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Odysseus’s Scar

            Throughout The Odyssey a detailed physical description of Odysseus is never given. The readers can assume certain aspects of his appearance such as his age and strong build but Homer never provides other details such as hair or eye color. Homer does not speak of Odysseus having a prominent nose or a sharp jawline but one detail of Odysseus’s physical appearance that is mentioned numerous times is the scar on his leg. This scar is the single way that Odysseus is identified, even when he is disguised. The scar is unique to Odysseus and an essential part of who he is.

The first mention of Odysseus’s scar is not until Book 19, when Eurycleia is bathing Odysseus and she notices the scar and recognizes him immediately. Homer goes on to tell the story of how Odysseus received the scar when he was just a boy. When hunting with Autolycus’s sons the boar surprised them, “and Odysseus rushed him first, shaking his long spear in a sturdy hand, wild to strike but the boar struck faster” (19. 505-510). Even as a boy Odysseus was a fearless warrior.

When Odysseus returned home from this hunting trip “He told his tale with style, how the white tusk of a wild boar had gashed his leg” (19. 526-527). This adventure marks the first of Odysseus’ many exploits. In a way the scar is representative of the lifestyle Odysseus would lead. Odysseus’s entire life consisted of going on adventures to foreign lands and then returning with stories of his escapades. Upon finally returning to Ithaca after being at war for twenty years and then lost at sea he has no desires to settle down but rather he begins to prepare for yet another adventure.

In order to prove his identity to others Odysseus uses the scar. He said to his men, “Come, I’ll show you something—living proof—know me for certain, put your minds at rest” (21.243-244). Odysseus’s scar is well known among his men. For some reason this scar has become the way to identify Odysseus. The scar is not merely a scar though, it is a representation of Odysseus. It represents his bravery and his adventures and his pride. The scar has become the embodiment of all that makes Odysseus who he is and therefore it makes sense that in the Homeric world the scar would become the main identifier of Odysseus.

The nurse, Eurycleia, tries to convince Penelope of her husband’s return by telling her that she has seen the scar on Odysseus’s leg. Eurycleia says, “if I am lying to you—kill me with a thousand knives of pain” (23. 89). Eurycleia is so certain of Odysseus’s identity simply because she saw his scar that she is willing to bet her life on it. Upon being told this Penelope, although unsure of how to approach her husband, is certain that it is indeed him.

There is also significance in the fact that the scar of Odysseus was made by a boar. The boar appears frequently in the Homeric World. It is used as a sacrifice to praise the gods and it is also used as an animal to have a feast of in celebrations. Although a boar gave Odysseus his scar he has since not only conquered boars but he has conquered cities and kingdoms. The boar was merely representative of the first conquest of Odysseus as a boy.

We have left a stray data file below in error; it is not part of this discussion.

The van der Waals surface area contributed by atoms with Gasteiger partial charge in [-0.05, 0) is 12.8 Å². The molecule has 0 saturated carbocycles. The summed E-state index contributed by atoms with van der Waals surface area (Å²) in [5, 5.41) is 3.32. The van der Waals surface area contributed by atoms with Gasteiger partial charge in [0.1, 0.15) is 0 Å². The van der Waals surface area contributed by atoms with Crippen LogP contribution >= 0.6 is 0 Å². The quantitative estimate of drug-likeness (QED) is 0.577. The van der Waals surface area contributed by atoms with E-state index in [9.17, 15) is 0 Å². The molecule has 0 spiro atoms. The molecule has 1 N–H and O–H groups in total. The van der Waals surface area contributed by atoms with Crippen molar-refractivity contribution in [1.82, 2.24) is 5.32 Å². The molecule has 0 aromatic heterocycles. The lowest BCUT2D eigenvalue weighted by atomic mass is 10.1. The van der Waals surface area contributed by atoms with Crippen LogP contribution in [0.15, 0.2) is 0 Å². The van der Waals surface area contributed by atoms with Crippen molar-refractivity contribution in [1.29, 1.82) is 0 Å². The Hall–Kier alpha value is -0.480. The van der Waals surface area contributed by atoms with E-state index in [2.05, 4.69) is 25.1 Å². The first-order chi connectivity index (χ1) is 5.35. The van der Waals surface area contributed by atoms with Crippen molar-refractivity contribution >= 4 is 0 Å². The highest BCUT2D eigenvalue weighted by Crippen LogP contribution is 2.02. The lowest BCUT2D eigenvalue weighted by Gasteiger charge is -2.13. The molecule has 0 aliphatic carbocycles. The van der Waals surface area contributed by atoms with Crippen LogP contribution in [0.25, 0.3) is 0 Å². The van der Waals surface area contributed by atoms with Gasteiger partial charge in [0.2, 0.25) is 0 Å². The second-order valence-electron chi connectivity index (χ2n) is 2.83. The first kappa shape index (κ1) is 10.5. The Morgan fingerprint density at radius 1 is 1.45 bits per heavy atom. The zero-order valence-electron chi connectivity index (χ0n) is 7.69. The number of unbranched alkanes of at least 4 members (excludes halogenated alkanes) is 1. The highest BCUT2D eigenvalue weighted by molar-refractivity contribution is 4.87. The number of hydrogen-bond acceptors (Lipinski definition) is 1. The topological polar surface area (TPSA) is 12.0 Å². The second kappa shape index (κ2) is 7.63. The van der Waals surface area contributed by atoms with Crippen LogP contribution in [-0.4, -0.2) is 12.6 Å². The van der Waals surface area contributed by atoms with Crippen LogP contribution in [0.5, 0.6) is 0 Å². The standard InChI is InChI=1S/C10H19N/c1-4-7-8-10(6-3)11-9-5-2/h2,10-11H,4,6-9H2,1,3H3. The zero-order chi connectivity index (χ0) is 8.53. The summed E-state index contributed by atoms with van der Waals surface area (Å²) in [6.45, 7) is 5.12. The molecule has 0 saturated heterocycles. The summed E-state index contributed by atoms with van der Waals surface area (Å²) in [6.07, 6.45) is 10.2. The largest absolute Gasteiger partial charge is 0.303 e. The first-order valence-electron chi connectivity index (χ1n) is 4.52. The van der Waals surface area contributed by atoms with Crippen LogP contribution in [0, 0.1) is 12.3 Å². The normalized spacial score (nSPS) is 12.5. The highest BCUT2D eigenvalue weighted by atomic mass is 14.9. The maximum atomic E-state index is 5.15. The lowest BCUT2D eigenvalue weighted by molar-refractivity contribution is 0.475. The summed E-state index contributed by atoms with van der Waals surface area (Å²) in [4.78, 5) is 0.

Scars are reminders of humanity and of weakness. Odysseus’s scar does not just show his weakness but it also shows his ability to overcome. He was not defeated or made afraid by the boar, but rather he was emboldened and made more brave. The episode with the boar marks the beginning of Odysseus’s life as a conqueror and as a man. That single scar encompasses who Odysseus is and what he is known for. That is why the scar is so important and why everyone who knows him knows of the scar.  It defines him.

20 Responses to “The Scar of Odysseus”

  1. khoneycutt says:

    Lindsey,

    The scar is definitely important; I think you are right about that. Though Odysseus disguises himself as a beggar both at Troy and Ithaca, the scar is a way in which he can be identified. As you note, it is the proof of his identity to several of his servants. Why Penelope does not resort to it and instead resorts to the test about the bed is an interesting question. Maybe she is worried that even a scar could be faked.

    What is particularly strange is the scar shows up to Eurycleia through Athena’s disguise (who is clearly present in that scene in some way, as Homer says that she turned Penelope’s attention away at the crucial moment [19.539-542]). One might presume that Athena doesn’t know about the scar, but that would seem strange. So maybe it is better to presume that she knew about it but allowed it to be seen. Or I suppose another alternative is that the scar is so much a part of who Odysseus is that even Athena cannot conceal its presence.

    As you note, boars are key in the Homeric world in all sorts of ways, and especially to Odysseus. He also possesses (or at least used to possess) a boar’s tusk helment, as we learn from Iliad Book 10. And of course one of the labors of Heracles involved killing the Erymanthian Boar (note the appearance of Heracles near the end of Odyssey Book 11).

    There is an old post under the 2012 Roots category by Chelsea Kane; I don’t know if you have looked at it, but it would be worth reading if you haven’t. She also explores the significance of the scar and the boar imagery.

    KH

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